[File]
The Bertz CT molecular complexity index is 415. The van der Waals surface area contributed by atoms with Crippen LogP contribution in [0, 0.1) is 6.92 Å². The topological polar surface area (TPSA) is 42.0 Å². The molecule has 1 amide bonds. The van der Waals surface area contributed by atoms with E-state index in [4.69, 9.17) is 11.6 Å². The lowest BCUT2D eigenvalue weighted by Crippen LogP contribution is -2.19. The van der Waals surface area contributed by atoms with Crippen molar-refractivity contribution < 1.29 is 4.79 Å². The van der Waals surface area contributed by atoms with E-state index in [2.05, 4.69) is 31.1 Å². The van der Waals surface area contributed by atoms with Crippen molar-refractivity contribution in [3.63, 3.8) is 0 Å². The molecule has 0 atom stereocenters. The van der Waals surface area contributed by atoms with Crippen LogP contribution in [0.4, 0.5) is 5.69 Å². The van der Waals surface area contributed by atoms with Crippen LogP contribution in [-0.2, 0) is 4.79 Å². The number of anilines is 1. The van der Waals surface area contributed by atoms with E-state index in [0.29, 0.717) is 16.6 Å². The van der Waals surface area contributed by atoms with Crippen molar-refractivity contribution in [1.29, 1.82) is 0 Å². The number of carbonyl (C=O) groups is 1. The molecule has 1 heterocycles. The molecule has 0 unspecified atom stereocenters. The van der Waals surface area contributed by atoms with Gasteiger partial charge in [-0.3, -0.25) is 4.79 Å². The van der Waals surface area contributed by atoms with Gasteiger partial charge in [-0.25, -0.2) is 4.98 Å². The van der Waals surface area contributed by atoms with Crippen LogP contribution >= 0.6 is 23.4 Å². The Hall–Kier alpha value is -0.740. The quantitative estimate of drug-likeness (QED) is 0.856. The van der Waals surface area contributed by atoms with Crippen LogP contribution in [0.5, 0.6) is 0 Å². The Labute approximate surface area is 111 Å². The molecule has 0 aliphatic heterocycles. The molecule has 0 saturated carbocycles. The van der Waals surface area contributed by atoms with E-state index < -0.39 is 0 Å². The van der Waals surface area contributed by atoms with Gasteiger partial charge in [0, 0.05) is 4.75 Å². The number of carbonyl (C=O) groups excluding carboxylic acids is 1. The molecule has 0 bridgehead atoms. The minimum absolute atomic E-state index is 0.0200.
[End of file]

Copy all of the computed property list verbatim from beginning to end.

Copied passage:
The Bertz CT molecular complexity index is 415. The van der Waals surface area contributed by atoms with Crippen LogP contribution in [0, 0.1) is 6.92 Å². The topological polar surface area (TPSA) is 42.0 Å². The molecule has 1 amide bonds. The van der Waals surface area contributed by atoms with E-state index in [4.69, 9.17) is 11.6 Å². The lowest BCUT2D eigenvalue weighted by Crippen LogP contribution is -2.19. The van der Waals surface area contributed by atoms with Crippen molar-refractivity contribution < 1.29 is 4.79 Å². The van der Waals surface area contributed by atoms with E-state index in [2.05, 4.69) is 31.1 Å². The van der Waals surface area contributed by atoms with Crippen molar-refractivity contribution in [3.63, 3.8) is 0 Å². The molecule has 0 atom stereocenters. The van der Waals surface area contributed by atoms with Crippen LogP contribution in [0.4, 0.5) is 5.69 Å². The van der Waals surface area contributed by atoms with Crippen LogP contribution in [-0.2, 0) is 4.79 Å². The number of anilines is 1. The van der Waals surface area contributed by atoms with E-state index in [0.29, 0.717) is 16.6 Å². The van der Waals surface area contributed by atoms with Crippen molar-refractivity contribution in [1.29, 1.82) is 0 Å². The number of carbonyl (C=O) groups is 1. The molecule has 1 heterocycles. The molecule has 0 unspecified atom stereocenters. The van der Waals surface area contributed by atoms with Gasteiger partial charge in [-0.3, -0.25) is 4.79 Å². The van der Waals surface area contributed by atoms with Gasteiger partial charge in [-0.25, -0.2) is 4.98 Å². The van der Waals surface area contributed by atoms with Crippen LogP contribution >= 0.6 is 23.4 Å². The Hall–Kier alpha value is -0.740. The quantitative estimate of drug-likeness (QED) is 0.856. The van der Waals surface area contributed by atoms with Crippen LogP contribution in [0.5, 0.6) is 0 Å². The Labute approximate surface area is 111 Å². The molecule has 0 aliphatic heterocycles. The molecule has 0 saturated carbocycles. The van der Waals surface area contributed by atoms with E-state index < -0.39 is 0 Å². The van der Waals surface area contributed by atoms with Gasteiger partial charge in [0, 0.05) is 4.75 Å². The number of carbonyl (C=O) groups excluding carboxylic acids is 1. The molecule has 0 bridgehead atoms. The minimum absolute atomic E-state index is 0.0200.